German submarine U-234

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Event.png German submarine U-234 (submarine) Rdf-entity.pngRdf-icon.png
U234 KptLt Fehler USS Sutton.jpg
U-234 surrendering. Crewmen of Sutton (DE-771) in foreground with Kapitänleutnant Johann-Heinrich Fehler (left-hand white cap)
DescriptionA German submarine carrying uranium and high technology. Surrendered to the United States in 1945.

German submarine U-234 was a Type XB U-boat of Nazi Germany's Kriegsmarine during World War II, she was commanded by Kapitänleutnant Johann-Heinrich Fehler. Her first and only mission into enemy or contested territory consisted of the attempted delivery of uranium oxide and German advanced weapons technology to the Empire of Japan. After receiving Admiral Dönitz' order to surface and surrender and of Germany's unconditional surrender, the submarine's crew surrendered to the United States on 14 May 1945.

Even after the war ended, documents reporting the uranium cargo on U-234 remained classified. The material may have been used in later U.S. atomic test blasts in Nevada and the Bikini atoll in the Pacific, or even the bombs that were dropped on Japan[1][2].

Nazi Uranium for the Manhattan Project: 1945 WWII: U-Boat U-234 with U-235 cargo

Secret cargo

A classified US intelligence summary written on 19 May listed U-234's cargo as including drawings, arms, medical supplies, instruments, lead, mercury, caffeine, steels, optical glass and brass.[3] That the ship carried 1,200 pounds (540 kg) of uranium oxide remained classified for the duration of the Cold War.[4]. The exact characteristics of the uranium remain unknown; Scalia and historians Carl Boyd and Akihiko Yoshida have speculated that rather than being weapons-grade material it was instead intended for use as a catalyst in the production of synthetic methanol for aviation fuel.[5] However, after the war it was learned that the Japanese had cyclotrons and were working on the atomic bomb.[6]

The 1,200 pounds (540 kg) of uranium disappeared. It was most likely transferred to the Manhattan Project's Oak Ridge diffusion plant. The uranium oxide would have yielded approximately 7.7 pounds (3.5 kg) of 235U after processing, around 20% of what would have been required to arm a contemporary fission weapon.[7]


U-234 was carrying twelve passengers, including a German general, four German naval officers, civilian engineers and scientists and two Japanese naval officers. The German personnel included General Ulrich Kessler of the Luftwaffe, who was to take over Luftwaffe liaison duties in Tokyo; Kay Nieschling, a Naval Fleet Judge Advocate who was to rid the German diplomatic corps in Japan of the remnants of the Richard Sorge spy ring; Heinz Schlicke, a specialist in radar, infrared, and countermeasures and director of the Naval Test Fields in Kiel (later recruited by the US in Operation Paperclip); and August Bringewalde, who was in charge of Me 262 production at Messerschmitt.[8]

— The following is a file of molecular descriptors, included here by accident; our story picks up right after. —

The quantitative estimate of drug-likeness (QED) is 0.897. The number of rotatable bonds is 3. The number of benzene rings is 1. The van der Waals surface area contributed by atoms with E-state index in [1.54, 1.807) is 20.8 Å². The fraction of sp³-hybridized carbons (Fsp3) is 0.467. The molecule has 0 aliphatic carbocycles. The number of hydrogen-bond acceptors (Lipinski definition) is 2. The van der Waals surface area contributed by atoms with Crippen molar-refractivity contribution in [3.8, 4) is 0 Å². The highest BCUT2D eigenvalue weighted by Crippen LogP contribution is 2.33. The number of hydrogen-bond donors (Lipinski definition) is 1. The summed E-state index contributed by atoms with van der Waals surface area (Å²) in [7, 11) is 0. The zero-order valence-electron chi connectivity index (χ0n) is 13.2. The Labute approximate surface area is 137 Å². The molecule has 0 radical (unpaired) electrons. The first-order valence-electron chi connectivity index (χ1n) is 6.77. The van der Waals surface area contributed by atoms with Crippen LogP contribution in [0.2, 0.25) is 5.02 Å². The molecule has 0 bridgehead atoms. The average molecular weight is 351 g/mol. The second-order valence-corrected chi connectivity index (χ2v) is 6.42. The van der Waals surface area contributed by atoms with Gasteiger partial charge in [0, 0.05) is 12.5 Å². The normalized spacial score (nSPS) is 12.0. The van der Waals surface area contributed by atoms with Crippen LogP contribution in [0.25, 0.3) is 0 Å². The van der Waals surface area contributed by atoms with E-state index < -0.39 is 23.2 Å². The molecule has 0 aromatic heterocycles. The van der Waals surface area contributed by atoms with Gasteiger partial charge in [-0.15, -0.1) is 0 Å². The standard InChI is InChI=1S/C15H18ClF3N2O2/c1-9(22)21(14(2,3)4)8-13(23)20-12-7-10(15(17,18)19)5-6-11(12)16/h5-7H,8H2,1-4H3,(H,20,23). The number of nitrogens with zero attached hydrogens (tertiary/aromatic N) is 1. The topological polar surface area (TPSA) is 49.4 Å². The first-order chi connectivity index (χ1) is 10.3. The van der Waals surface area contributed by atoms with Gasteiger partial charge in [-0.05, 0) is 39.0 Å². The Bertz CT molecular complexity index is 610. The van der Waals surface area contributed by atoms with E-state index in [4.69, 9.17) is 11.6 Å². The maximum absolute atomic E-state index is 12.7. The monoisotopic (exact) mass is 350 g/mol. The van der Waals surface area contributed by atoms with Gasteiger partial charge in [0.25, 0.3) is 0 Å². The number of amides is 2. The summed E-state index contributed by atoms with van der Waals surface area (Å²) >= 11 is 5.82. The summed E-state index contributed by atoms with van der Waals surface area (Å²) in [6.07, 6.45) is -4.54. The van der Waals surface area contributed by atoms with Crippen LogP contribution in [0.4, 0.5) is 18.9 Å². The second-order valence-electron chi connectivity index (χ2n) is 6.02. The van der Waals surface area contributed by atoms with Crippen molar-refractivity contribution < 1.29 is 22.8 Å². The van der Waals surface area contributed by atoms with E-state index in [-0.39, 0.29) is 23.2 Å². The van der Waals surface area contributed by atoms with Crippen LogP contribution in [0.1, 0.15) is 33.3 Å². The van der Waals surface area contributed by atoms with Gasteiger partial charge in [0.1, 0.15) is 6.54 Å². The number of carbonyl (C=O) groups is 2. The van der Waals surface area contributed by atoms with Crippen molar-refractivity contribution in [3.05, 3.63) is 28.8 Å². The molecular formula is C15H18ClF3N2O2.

The Japanese passengers were Lieutenant Commander Hideo Tomonaga of the Imperial Japanese Navy, a naval architect and submarine designer who had come to Germany in 1943 on the Jsub I-29, and Lieutenant Commander Shoji Genzo, an aircraft specialist and former naval attaché.[9]

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  3. NSA/USN SRMN-037, RG 457 (quoted in Boyd & Yoshida)
  4. Wilcox, Robert K. (15 August 1995). Japan's Secret War: Japan's Race Against Time to Build Its Own Atomic Bomb. Marlowe & Company. p. 1995. ISBN 1-56924-815-X
  5. Boyd, Carl; Akihiko Yoshida (2002). The Japanese Submarine Force and World War II. Naval Institute Press. p. 164. ISBN 1-55750-015-0.
  6. Webber, "Silent Siege-II", 1985. p. vi, 319
  7. Samuel, Wolfgang W. E. (2004). American Raiders. Univ. Press of Mississippi. p. 115. ISBN 1-57806-649-2
  8. Scalia, Joseph M. (2000). Germany's Last Mission to Japan: The Failed Voyage of U-234. Naval Institute Press. ISBN 1-55750-811-9.
  9. Hirschfeld, Wolfgang; Geoffrey Brooks (2000). The Secret Diary of a U-Boat. Cassell. ISBN 0-304-35498-8
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